Reasons You Need to Know the Difference between TIG and MIG Welding

Welding tools

Welding is the act of joining two metals together under extreme heat. While there are a few processes used to accomplish this, the two most popular are the TIG (tungsten inert gas) and MIG (metal inert gas). They both differ from each other in terms of how they are done, the field they are the most often applied in and even the different welding tools and equipment that they use.

The welding tools and equipment that you will need for the TIG method are as follows: a ground lead or clamp that is attached to the metal that will be welded, a non-consumable tungsten electrode that needs to be inserted into a TIG torch to produce the arc, and argon gas to shield the weld area from the air. For the process itself, all you need to do is turn on the power supply and feed the argon gas through the TIG torch that is in one of your hands, while the other feeds the filler wire to the weld joint.

The MIG welding process also uses gas to shield the weld pool from potentially damaging atmospheric gases and a ground clamp that is attached to the metal you intend to work. Additionally, like the TIG one, the MIG method also uses an electric arc to make the weld. The difference is that the MIG torch has a different type of electrode that is consumable and needs to be continuously fed through and replaced when it runs out.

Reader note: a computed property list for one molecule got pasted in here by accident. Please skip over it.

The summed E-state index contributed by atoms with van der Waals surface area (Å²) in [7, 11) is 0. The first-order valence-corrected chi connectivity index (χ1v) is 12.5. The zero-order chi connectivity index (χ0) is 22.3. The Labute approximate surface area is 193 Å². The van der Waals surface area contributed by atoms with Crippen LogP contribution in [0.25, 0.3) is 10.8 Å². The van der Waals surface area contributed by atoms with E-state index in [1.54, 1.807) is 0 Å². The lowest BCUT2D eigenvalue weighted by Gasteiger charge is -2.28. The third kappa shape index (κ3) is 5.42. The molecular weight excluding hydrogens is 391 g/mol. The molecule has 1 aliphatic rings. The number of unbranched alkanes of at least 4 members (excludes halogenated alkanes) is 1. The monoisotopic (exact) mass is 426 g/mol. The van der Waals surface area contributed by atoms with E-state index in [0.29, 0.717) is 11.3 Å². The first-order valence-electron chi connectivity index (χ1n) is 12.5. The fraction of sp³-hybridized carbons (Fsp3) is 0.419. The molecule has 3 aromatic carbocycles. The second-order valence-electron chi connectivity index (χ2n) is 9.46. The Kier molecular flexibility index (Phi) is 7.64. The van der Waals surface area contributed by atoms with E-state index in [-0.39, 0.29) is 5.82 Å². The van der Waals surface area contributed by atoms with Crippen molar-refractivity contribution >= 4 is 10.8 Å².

welding tools and equipment

Both the TIG and MIG methods have a number of additional welding tools and equipment that range from those that are essentials to a few less vital, but still very useful items. There are the different sized clamp and magnets designed to firmly keep the item in place, the different measuring tools, as well as the soapstone for making markings, and even precision tools like the MIG pliers and heavy duty chipping hammer.

Both processes have their advantages and disadvantages, but there really isn’t any way to determine which is better since they can both be ideal for certain situations. MIG is the easier one to learn, the equipment needed is usually cheaper and it can handle the thicker materials much better. On the other hand, the TIG method, while more difficult, can be used in tandem with a larger variety of metals and if mastered can result in a superior weld both in looks and quality.